The drafting and passage of the TVPA in 2000 represented an unprecedented coalition of political forces. Human rights advocates, faith-based organizations, defenders of women's rights, child-protection activists, worker rights groups and law enforcement all cooperated. Legislators from across the political spectrum were galvanized by reports such as the 1999 Global Survival Network case study of sweatshop workers in the Northern Marianas Islands, which reveled that some 40,000 trafficked women from East Asia and Russia were working under sweatshop conditions by day and forced into prostitution at night. The CIA produced an important monograph that discussed the role of international organized crime groups and the challenges to law enforcement under current trafficking-related laws, providing concrete suggestions that eventually were incorporated into the TVPA. The bipartisan global leadership group, "Vital Voices Global Partnership" also played an important role bringing together people from both sides of the political spectrum, like Senator Hillary Rodham Clinton, Secretary Madeleine Albright, Senator Kay Bailey Hutchison, Senator Sam Brownback, the late Senator Paul Wellstone and our own "taishi fujin" former Senator Nancy Kassebaum Baker, to raise public awareness of trafficking and to lobby for the TVPA. In the House, the final version of the TVPA passed in October 2000 by 371 yeas to 1 nay, while the Senate passed the bill in a unanimous 95 to 0 vote. The Trafficking Victims Protection Reauthorization Act (TVPRA 2003) passed in December 2003 with similar bipartisan support and provided new funding for anti-trafficking efforts and strengthened and clarified the provisions of the TVPA 2000.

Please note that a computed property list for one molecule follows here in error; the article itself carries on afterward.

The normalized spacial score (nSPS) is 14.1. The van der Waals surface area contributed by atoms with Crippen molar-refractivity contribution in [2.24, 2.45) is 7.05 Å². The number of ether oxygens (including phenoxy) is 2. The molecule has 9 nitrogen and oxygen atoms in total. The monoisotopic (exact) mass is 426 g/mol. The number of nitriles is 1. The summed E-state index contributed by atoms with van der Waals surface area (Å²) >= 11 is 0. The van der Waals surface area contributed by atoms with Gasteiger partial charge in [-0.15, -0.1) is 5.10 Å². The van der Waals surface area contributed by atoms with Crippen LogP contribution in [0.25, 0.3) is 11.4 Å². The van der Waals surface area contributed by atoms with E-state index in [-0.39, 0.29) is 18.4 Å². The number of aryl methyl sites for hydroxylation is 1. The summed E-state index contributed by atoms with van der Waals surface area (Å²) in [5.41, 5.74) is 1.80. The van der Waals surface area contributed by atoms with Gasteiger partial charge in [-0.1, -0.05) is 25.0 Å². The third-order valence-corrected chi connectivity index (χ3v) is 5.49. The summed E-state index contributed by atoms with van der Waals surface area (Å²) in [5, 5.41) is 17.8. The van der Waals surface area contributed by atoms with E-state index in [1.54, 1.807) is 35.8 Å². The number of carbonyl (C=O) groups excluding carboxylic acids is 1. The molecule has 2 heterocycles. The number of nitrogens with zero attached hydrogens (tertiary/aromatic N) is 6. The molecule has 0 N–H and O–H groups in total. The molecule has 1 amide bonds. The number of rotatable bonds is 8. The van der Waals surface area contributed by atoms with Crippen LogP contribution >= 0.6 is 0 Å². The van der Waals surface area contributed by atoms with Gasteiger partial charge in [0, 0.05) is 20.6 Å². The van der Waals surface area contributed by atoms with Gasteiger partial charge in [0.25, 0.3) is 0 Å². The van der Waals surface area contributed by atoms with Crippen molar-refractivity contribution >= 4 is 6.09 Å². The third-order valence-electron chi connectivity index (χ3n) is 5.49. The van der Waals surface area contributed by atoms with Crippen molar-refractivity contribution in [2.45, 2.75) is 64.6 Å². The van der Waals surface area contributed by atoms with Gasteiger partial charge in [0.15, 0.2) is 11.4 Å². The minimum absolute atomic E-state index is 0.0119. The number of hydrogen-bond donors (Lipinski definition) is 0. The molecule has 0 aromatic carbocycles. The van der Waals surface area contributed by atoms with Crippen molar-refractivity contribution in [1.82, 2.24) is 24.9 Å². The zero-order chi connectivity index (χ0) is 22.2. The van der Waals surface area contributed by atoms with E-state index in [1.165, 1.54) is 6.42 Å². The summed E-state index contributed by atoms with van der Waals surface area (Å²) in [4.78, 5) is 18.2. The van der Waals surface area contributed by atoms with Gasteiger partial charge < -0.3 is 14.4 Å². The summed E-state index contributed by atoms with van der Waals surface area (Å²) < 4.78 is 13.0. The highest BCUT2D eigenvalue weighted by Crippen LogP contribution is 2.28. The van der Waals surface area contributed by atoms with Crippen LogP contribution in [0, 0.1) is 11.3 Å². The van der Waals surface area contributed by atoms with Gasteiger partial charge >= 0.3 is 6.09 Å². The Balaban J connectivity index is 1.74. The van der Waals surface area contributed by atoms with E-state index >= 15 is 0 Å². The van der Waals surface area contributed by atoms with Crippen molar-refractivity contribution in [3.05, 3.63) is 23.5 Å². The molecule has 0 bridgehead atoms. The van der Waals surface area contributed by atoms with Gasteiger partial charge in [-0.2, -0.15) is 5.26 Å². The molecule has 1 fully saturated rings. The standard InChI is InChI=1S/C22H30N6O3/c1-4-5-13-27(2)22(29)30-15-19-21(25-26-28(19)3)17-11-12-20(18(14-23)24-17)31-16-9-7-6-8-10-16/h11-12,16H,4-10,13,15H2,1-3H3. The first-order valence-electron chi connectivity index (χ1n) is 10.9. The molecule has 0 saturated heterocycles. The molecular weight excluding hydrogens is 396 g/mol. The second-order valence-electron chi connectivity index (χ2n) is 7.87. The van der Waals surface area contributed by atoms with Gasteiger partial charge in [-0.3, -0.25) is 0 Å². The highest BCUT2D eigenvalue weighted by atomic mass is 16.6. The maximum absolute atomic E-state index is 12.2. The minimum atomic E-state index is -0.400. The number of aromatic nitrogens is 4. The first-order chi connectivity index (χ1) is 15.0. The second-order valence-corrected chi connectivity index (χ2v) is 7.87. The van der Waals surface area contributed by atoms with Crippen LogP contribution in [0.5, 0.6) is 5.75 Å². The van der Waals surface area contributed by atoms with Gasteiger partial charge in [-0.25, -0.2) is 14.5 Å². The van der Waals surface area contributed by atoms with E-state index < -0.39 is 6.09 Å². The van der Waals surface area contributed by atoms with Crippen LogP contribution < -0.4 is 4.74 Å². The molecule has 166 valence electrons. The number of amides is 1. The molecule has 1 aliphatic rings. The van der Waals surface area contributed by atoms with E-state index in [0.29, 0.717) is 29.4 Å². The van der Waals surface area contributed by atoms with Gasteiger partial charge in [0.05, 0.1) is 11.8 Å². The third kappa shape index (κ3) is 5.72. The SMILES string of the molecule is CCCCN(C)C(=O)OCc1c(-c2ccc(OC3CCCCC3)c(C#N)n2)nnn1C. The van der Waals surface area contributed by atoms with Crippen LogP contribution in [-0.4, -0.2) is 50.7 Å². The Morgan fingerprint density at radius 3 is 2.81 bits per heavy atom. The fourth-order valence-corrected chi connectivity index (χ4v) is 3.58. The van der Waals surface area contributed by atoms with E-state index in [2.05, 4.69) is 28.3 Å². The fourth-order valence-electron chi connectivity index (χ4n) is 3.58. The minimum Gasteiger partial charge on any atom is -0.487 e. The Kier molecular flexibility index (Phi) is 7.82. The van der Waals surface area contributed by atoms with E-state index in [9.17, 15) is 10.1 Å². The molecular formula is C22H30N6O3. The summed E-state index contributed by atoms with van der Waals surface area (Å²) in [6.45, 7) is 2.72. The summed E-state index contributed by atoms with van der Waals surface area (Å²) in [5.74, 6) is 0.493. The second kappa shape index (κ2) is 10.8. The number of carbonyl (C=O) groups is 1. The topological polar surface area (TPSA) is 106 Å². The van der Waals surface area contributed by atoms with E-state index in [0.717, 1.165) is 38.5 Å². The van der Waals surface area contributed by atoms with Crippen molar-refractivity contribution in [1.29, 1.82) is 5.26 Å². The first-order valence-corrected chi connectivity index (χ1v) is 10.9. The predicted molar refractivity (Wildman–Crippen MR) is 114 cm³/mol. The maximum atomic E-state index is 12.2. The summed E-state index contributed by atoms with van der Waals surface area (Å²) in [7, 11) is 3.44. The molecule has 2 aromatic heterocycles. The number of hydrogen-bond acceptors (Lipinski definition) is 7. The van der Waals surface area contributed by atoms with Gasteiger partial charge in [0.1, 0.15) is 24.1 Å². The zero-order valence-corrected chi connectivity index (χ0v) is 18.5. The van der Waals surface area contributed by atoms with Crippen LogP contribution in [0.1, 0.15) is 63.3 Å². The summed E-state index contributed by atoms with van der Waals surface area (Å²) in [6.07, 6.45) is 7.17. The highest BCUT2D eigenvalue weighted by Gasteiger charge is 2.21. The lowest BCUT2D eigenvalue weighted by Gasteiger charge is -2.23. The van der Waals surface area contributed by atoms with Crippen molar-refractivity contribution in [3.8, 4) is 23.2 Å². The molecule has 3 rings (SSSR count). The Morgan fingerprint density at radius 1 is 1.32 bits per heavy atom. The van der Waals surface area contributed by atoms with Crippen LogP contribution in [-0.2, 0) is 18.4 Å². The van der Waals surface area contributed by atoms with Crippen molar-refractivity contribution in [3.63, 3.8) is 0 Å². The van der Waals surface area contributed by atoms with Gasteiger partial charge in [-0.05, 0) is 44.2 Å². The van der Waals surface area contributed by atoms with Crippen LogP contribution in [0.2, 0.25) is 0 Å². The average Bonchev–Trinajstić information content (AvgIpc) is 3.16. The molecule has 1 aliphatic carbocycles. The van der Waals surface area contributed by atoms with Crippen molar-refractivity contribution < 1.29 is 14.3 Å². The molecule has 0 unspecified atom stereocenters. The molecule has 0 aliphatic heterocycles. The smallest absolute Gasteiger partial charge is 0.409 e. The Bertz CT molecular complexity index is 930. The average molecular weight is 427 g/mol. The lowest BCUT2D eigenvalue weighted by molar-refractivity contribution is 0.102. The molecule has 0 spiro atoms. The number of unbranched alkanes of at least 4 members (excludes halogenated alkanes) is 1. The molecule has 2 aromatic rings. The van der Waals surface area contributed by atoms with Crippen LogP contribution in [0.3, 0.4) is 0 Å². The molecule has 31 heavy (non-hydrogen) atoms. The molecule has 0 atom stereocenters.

Why is the United States concerned?

Many people ask me why the U.S. is so concerned with human trafficking and who in the government regards this as a key issue? My government's concern about human trafficking starts at the very top. In September 2003, President Bush underscored the hidden crisis of human trafficking in his annual address to the United Nations General Assembly - the first time that a world leader had raised the issue before so many heads of government. The President pointed out that human trafficking generates billions of dollars each year - much of it finances organized crime. He noted the particularly heinous nature of human trafficking, which results in the abuse and exploitation of the most innocent and vulnerable. President Bush called for severe punishment for those who prey on trafficking victims and who profit from their suffering, noting that those who patronize the commercial sex industry debase themselves and deepen the misery of victims. In short, the U.S. regards trafficking in persons as a heinous international crime and we are committed as a nation to end this violation of human rights at home and abroad.

The Ultimate Transnational Crime

One reason that many countries have joined the United States in their efforts to combat human trafficking is because it is a transnational criminal enterprise that recognizes neither boundaries nor borders. Profits from trafficking feed the coffers of organized crime; trafficking has become the second largest source of income for criminal networks after drug running, according to the United Nations. Why is trafficking so lucrative? Because traditional anti-trafficking law enforcement efforts have been hindered by laws that were limited in scope and which mandated only minor fines or punishment for offenders, mostly the victims of the crime - not the broker networks. Trafficking victims can be sold and resold many times, each time earning the broker a profit. Lastly, the transnational nature of the crime makes it very difficult to coordinate law enforcement and prosecutorial efforts. A research study by the Coalition Against Trafficking in Women under a grant from the National Institute of Justice, a Department of Justice research and training facility, showed that traffickers and brokers are involved in a wide range of criminal activities including robbery, car theft and export, extortion, money laundering, alien smuggling, document fraud, weapons violations and drug trafficking to name just a few.